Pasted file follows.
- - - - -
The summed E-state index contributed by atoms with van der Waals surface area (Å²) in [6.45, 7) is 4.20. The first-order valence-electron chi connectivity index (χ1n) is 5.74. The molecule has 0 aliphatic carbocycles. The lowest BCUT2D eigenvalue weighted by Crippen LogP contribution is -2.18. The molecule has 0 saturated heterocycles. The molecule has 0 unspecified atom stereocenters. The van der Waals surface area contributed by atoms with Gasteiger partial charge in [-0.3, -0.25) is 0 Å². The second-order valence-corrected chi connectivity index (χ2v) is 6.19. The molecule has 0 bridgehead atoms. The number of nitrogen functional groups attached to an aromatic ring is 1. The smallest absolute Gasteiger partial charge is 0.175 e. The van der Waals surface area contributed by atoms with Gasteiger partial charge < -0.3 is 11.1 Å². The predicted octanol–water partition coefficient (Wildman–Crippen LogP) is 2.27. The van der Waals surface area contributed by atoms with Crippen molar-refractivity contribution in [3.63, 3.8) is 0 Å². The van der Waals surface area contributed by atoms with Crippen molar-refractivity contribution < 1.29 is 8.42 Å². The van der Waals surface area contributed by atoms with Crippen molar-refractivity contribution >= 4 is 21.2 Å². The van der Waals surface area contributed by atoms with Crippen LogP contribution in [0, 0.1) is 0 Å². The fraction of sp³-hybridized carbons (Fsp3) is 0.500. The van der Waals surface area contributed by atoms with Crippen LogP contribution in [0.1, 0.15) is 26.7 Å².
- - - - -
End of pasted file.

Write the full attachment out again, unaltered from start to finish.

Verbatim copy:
The summed E-state index contributed by atoms with van der Waals surface area (Å²) in [6.45, 7) is 4.20. The first-order valence-electron chi connectivity index (χ1n) is 5.74. The molecule has 0 aliphatic carbocycles. The lowest BCUT2D eigenvalue weighted by Crippen LogP contribution is -2.18. The molecule has 0 saturated heterocycles. The molecule has 0 unspecified atom stereocenters. The van der Waals surface area contributed by atoms with Gasteiger partial charge in [-0.3, -0.25) is 0 Å². The second-order valence-corrected chi connectivity index (χ2v) is 6.19. The molecule has 0 bridgehead atoms. The number of nitrogen functional groups attached to an aromatic ring is 1. The smallest absolute Gasteiger partial charge is 0.175 e. The van der Waals surface area contributed by atoms with Gasteiger partial charge < -0.3 is 11.1 Å². The predicted octanol–water partition coefficient (Wildman–Crippen LogP) is 2.27. The van der Waals surface area contributed by atoms with Crippen molar-refractivity contribution in [3.63, 3.8) is 0 Å². The van der Waals surface area contributed by atoms with Crippen molar-refractivity contribution < 1.29 is 8.42 Å². The van der Waals surface area contributed by atoms with Crippen molar-refractivity contribution >= 4 is 21.2 Å². The van der Waals surface area contributed by atoms with Crippen LogP contribution in [0, 0.1) is 0 Å². The fraction of sp³-hybridized carbons (Fsp3) is 0.500. The van der Waals surface area contributed by atoms with Crippen LogP contribution in [0.1, 0.15) is 26.7 Å².